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AC rear block kit

Bob on Sat May 14, 2011 7:28 PM User is offlineView users profile

Year: 2005
Make: dodge
Model: grand caravan
Engine Size: 3.8
Refrigerant Type: R134a

Second year in a row that the back AC unit has leaked. Is there a way to block the lines to the back? There are bass couplers under the passenger seat for both the high and low side supplies. Can you block it there? Tim, do you have a kit for that or is that a custom build?

Thanks

TRB on Sun May 15, 2011 11:16 AM User is offlineView users profile

We do not offer a kit to seal those lines off. Easy way would be to weld shut the fittings that are there. Either destroy the current hose section or get another from the wrecking yard.

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When considering your next auto A/C purchase, please consider the site that supports you: ACkits.com
Contact: ACKits.com

GM Tech on Sun May 15, 2011 12:08 PM User is offline

Here is a link to some guys who sell them---I guess it is okay since it won't compete with Tim.......

Rear a/c block off kits

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The number one A/C diagnostic tool there is- is to know how much refrigerant is in the system- this can only be done by recovering and weighing the refrigerant!!
Just a thought.... 65% of A/C failures in my 3200 car diagnostic database (GM vehicles) are due to loss of refrigerant due to a leak......

TRB on Sun May 15, 2011 12:12 PM User is offlineView users profile

$70.00 for a couple fittings. Dang I need to make some of those up.

-------------------------

When considering your next auto A/C purchase, please consider the site that supports you: ACkits.com
Contact: ACKits.com

Bob on Mon May 16, 2011 12:34 PM User is offlineView users profile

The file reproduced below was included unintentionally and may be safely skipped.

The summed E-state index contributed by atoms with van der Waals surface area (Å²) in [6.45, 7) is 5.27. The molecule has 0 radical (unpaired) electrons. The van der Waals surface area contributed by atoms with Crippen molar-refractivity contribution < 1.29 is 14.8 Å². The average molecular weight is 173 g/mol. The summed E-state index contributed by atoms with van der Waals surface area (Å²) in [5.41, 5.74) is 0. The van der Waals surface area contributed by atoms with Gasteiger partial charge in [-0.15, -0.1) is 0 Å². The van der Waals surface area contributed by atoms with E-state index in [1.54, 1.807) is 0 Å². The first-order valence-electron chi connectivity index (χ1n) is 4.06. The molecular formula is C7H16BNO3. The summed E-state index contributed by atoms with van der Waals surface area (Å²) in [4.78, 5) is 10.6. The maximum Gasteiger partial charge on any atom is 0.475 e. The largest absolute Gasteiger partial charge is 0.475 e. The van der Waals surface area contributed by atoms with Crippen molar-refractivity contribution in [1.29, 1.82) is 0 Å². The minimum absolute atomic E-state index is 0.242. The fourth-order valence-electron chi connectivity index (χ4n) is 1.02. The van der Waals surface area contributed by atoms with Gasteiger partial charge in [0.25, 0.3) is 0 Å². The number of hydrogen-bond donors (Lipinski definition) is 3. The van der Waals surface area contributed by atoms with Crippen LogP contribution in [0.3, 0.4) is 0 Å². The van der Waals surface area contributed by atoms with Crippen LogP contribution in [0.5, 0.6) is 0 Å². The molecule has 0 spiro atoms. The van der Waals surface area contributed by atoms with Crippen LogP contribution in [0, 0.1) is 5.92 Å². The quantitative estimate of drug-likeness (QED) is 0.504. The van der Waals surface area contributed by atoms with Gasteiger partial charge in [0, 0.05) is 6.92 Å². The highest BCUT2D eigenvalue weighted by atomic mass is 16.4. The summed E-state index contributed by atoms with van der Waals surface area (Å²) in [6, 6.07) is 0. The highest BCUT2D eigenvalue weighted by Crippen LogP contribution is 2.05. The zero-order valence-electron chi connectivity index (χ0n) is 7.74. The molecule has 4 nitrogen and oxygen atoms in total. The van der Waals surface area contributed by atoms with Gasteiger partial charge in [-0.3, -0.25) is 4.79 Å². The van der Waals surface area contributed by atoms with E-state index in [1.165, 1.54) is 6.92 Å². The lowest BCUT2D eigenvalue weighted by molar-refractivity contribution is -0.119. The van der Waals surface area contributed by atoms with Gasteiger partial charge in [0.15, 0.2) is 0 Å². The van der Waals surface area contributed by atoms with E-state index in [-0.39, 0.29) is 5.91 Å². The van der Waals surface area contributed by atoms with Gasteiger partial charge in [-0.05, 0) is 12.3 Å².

Just thought of something. Would blocking those ports have any bad effects on refrigerant flow?

ice-n-tropics on Mon May 16, 2011 12:50 PM User is offline

Bob,
The rear suction hose will permanently fill with oil and the liquid line will have maybe 20 to 50% oil fill (depending on conditions).
Therefore an extra oil charge quantity would be prudent for compressor reliability.
Cordially,
hotrodac

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Isentropic Efficiency=Ratio of Theoretical Compression Energy/Actual Energy.
AMAZON.com: How To Air Condition Your Hot Rod

NickD on Mon May 16, 2011 1:22 PM User is offline

Ha, how my attitude has changed over the years, wasn't happy unless my vehicles had every conceivable option. Now if I don't have it, don't have problems with it, but still manage to get where I am going.

Like that site that GMtech posted, having problems with it? Don't fix it, get rid of it.

This fix would be tantamount to my 41 Chevy where my passengers would be fighting over who sits in the front passenger seat to stay warm. But in this instance, to stay cool.

Edited: Mon May 16, 2011 at 1:25 PM by NickD

Bob on Mon May 16, 2011 4:28 PM User is offlineView users profile

Thanks guys. How much extra oil should I use?

ice-n-tropics on Tue May 17, 2011 5:28 PM User is offline

Nick,
Heater in my 1938 Chevy (Standard with solid front axle) convertible was worthless and the rumble seat would be a really a cold blast. Did a frame off restoration with a hot water 6 and no sycronizers (double clutching).

Chry Van oil:
WAG is 3.5 oz. extra lube.
Cordially,
hotrodac


-------------------------
Isentropic Efficiency=Ratio of Theoretical Compression Energy/Actual Energy.
AMAZON.com: How To Air Condition Your Hot Rod

Big W on Wed May 18, 2011 12:17 AM User is offline

I have messed with making rear ac block kits for several years and it was always a pain. By the time I found some parts and either welded them or brazed them up I would have so much time into making them it wasnt worth it. I would easily have $70 in time and effort into the whole thing. The block kits the web site lists REAR AC BLOCK KITS are by far a much more simple and less time consuming method of blocking the rear ac on vehiclesREAR AC BLOCK KITS I have bought many of these kits from this company and has saved me tons of time and effort. I wouldnt even consider making them myself anymore

Just my opinion

GM Tech on Wed May 18, 2011 9:07 AM User is offline

If you know of a good aluminum welder, I do it by simply cutting aluminum lines about 2 inches back of the rear liquid and return lines (where they Tee in)- then squeeze the pipe shut in a vice, then have my welder buddy put a bead of aluminum weld across the squeezed shut seam- works every time-- I call them "stubbies" Since it is only 2 inches long, I don't worry about oil and/or refrigerant collecting in them.

-------------------------
The number one A/C diagnostic tool there is- is to know how much refrigerant is in the system- this can only be done by recovering and weighing the refrigerant!!
Just a thought.... 65% of A/C failures in my 3200 car diagnostic database (GM vehicles) are due to loss of refrigerant due to a leak......

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